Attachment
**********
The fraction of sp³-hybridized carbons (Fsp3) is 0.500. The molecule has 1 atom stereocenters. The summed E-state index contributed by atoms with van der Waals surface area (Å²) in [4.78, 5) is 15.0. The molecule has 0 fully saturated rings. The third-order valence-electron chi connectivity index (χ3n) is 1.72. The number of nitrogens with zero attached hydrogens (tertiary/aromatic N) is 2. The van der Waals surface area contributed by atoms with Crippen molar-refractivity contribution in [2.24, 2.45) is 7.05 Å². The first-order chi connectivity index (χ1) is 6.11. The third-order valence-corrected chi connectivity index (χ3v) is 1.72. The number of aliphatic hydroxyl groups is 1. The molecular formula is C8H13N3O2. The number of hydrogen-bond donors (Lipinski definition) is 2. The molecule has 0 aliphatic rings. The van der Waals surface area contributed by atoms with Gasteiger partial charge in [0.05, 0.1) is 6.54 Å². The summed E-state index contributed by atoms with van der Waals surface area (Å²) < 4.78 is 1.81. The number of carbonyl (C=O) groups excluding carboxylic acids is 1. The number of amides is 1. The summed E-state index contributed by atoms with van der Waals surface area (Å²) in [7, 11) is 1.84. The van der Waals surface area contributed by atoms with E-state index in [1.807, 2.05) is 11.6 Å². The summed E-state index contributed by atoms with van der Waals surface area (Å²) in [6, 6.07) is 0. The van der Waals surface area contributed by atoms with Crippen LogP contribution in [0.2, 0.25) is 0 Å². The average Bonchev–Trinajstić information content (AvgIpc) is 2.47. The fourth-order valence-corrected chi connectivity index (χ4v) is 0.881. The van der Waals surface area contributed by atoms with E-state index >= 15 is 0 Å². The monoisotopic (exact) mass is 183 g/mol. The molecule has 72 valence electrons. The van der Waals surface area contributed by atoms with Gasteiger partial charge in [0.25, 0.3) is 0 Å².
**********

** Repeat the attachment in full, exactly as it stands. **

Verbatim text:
The fraction of sp³-hybridized carbons (Fsp3) is 0.500. The molecule has 1 atom stereocenters. The summed E-state index contributed by atoms with van der Waals surface area (Å²) in [4.78, 5) is 15.0. The molecule has 0 fully saturated rings. The third-order valence-electron chi connectivity index (χ3n) is 1.72. The number of nitrogens with zero attached hydrogens (tertiary/aromatic N) is 2. The van der Waals surface area contributed by atoms with Crippen molar-refractivity contribution in [2.24, 2.45) is 7.05 Å². The first-order chi connectivity index (χ1) is 6.11. The third-order valence-corrected chi connectivity index (χ3v) is 1.72. The number of aliphatic hydroxyl groups is 1. The molecular formula is C8H13N3O2. The number of hydrogen-bond donors (Lipinski definition) is 2. The molecule has 0 aliphatic rings. The van der Waals surface area contributed by atoms with Gasteiger partial charge in [0.05, 0.1) is 6.54 Å². The summed E-state index contributed by atoms with van der Waals surface area (Å²) < 4.78 is 1.81. The number of carbonyl (C=O) groups excluding carboxylic acids is 1. The number of amides is 1. The summed E-state index contributed by atoms with van der Waals surface area (Å²) in [7, 11) is 1.84. The van der Waals surface area contributed by atoms with E-state index in [1.807, 2.05) is 11.6 Å². The summed E-state index contributed by atoms with van der Waals surface area (Å²) in [6, 6.07) is 0. The van der Waals surface area contributed by atoms with Crippen LogP contribution in [0.2, 0.25) is 0 Å². The average Bonchev–Trinajstić information content (AvgIpc) is 2.47. The fourth-order valence-corrected chi connectivity index (χ4v) is 0.881. The van der Waals surface area contributed by atoms with E-state index >= 15 is 0 Å². The monoisotopic (exact) mass is 183 g/mol. The molecule has 72 valence electrons. The van der Waals surface area contributed by atoms with Gasteiger partial charge in [0.25, 0.3) is 0 Å².